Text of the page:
3. I am therefore very pleased that the Committee, in its report published earlier today, has broadly endorsed these findings.
4. In particular, I welcome the following statements made by the Committee:
• “the system in England for safeguarding consistent national standards in higher education institutions is out-of-date, inadequate and in urgent need of replacement. The current arrangements with each university responsible for its own standards are no longer meeting the needs of a mass system of higher education in the 21st century with two million students. … it is not acceptable … that Vice-Chancellors cannot give a straightforward answer to the simple question of whether students obtaining first class honours degrees at different universities had attained the same intellectual standards.”
• “The body that currently “assures quality”, the Quality Assurance Agency for Higher Education (QAA), focuses almost exclusively on processes, not standards. This needs to change. We call for the QAA to be transformed into an independent Quality and Standards Agency with a remit, statutory if necessary, to safeguard, monitor and report on standards.”
• “We are looking to see a fundamental change in the operation of the QAA and that, if this cannot be achieved within two years, the QAA/Quality and Standards Agency should be abolished and an entirely new organisation be established in its place.”
• “all higher education institutions in England [should] have their accreditation to award degrees reviewed no less often than every 10 years by the reformed QAA. Where the Agency concludes that all or some of an institution’s powers should be withdrawn, we recommend that the Government draw up and put in place arrangements which would allow accreditation to award degrees to be withdrawn or curtailed by the Agency.”
5. It must be a matter of deep regret to all of us involved in the provision of higher education in this country that the sector has proved unable to reform itself, and that it has required a parliamentary investigation to bring these matters under public scrutiny. The sector’s “defensive complacency” to which the Committee has drawn attention must be jettisoned at once, and the grave faults on which the Committee has focussed must be addressed as matters of the utmost urgency.
[NOTE FOR EDITORS: This Statement is issued by Professor Alderman in his personal capacity. Further information about Geoffrey Alderman can be found at: www.geoffreyalderman.com.]
Friday, 24 July 2009
The Board of Deputies of British Jews must not take sides in the case of admissions to the Jews' Free School
Sunday, 12 July 2009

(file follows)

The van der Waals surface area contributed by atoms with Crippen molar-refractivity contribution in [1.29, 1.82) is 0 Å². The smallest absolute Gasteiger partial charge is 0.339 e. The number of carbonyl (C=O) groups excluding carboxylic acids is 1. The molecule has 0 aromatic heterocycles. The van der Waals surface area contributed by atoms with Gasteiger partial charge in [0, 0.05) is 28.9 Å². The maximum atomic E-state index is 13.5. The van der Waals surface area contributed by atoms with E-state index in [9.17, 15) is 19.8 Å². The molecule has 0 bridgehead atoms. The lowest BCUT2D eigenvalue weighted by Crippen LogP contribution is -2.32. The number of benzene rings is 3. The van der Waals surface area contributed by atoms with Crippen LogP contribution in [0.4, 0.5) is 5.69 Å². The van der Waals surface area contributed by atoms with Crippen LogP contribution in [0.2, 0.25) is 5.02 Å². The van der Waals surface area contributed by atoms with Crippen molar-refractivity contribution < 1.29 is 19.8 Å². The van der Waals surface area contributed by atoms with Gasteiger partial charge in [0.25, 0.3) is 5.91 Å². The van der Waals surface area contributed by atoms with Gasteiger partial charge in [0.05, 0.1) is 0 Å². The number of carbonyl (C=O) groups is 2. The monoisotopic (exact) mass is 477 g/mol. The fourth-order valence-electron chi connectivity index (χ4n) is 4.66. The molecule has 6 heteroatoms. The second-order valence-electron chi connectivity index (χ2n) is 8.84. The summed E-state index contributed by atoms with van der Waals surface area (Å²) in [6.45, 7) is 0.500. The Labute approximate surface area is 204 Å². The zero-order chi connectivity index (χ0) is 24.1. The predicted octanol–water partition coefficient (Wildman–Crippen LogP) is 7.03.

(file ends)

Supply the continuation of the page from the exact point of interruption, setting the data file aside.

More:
Tax Avoidance: should the government have the right to punish me for doing something that is legal but, in its view, morally wrong?
An action can be wrong as well as illegal (for example, murder), or - conceivably – illegal but not necessarily wrong (for example exceeding a designated speed limit when it is, objectively speaking, perfectly safe to do so). But can an action be legal but still wrong? Of course the concept of moral relativism makes this a very difficult question to address. Many people believe it is wrong to sell one’s body as a prostitute. But – in this country at any rate – prostitution is of itself not illegal. However, I am thinking more of the public domain rather than the private. The campaign now being waged by the Guardian – and latterly with the apparent support of Chancellor Alastair Darling – against tax avoidance falls squarely within this category.
Earlier this year the Guardian launched a widescale investigation of the stratagems used by large corporations to minimise their liability to UK tax. The Guardian named twenty or so major British companies, analysed their “secretive tax strategies,” and asked: are they paying their fair share? The Lib-Dem’s shadow chancellor, Vince Cable, naturally jumped upon this bandwagon. “The shocking scale of systematic corporate tax avoidance strikes a particularly ugly note [he thundered] in these straitened times.” [www.guardian.co.uk/commentisfree/2009/feb/03/vince-cable-tax-revenue?showallcomments=true] According to Dr Cable, UK corporations should be paying 28% of their profits in tax, but many were paying much less. But neither he nor the Guardian suggested that anything illegal was actually happening. Why? Because they and he knew very well that it wasn’t.
At that time (February 2009) I entered the debate, via the Guardian’s website. I challenged the solution favoured by Dr Cable and his allies, that the UK should adopt a General Anti-Avoidance Rule, which would be interpreted and enforced by tax inspectors and which would proceed on the assumption that tax should be levied wherever Her Majesty’s Revenue & Customs considered that there had been an intention to avoid the tax liability. This is part of what I wrote: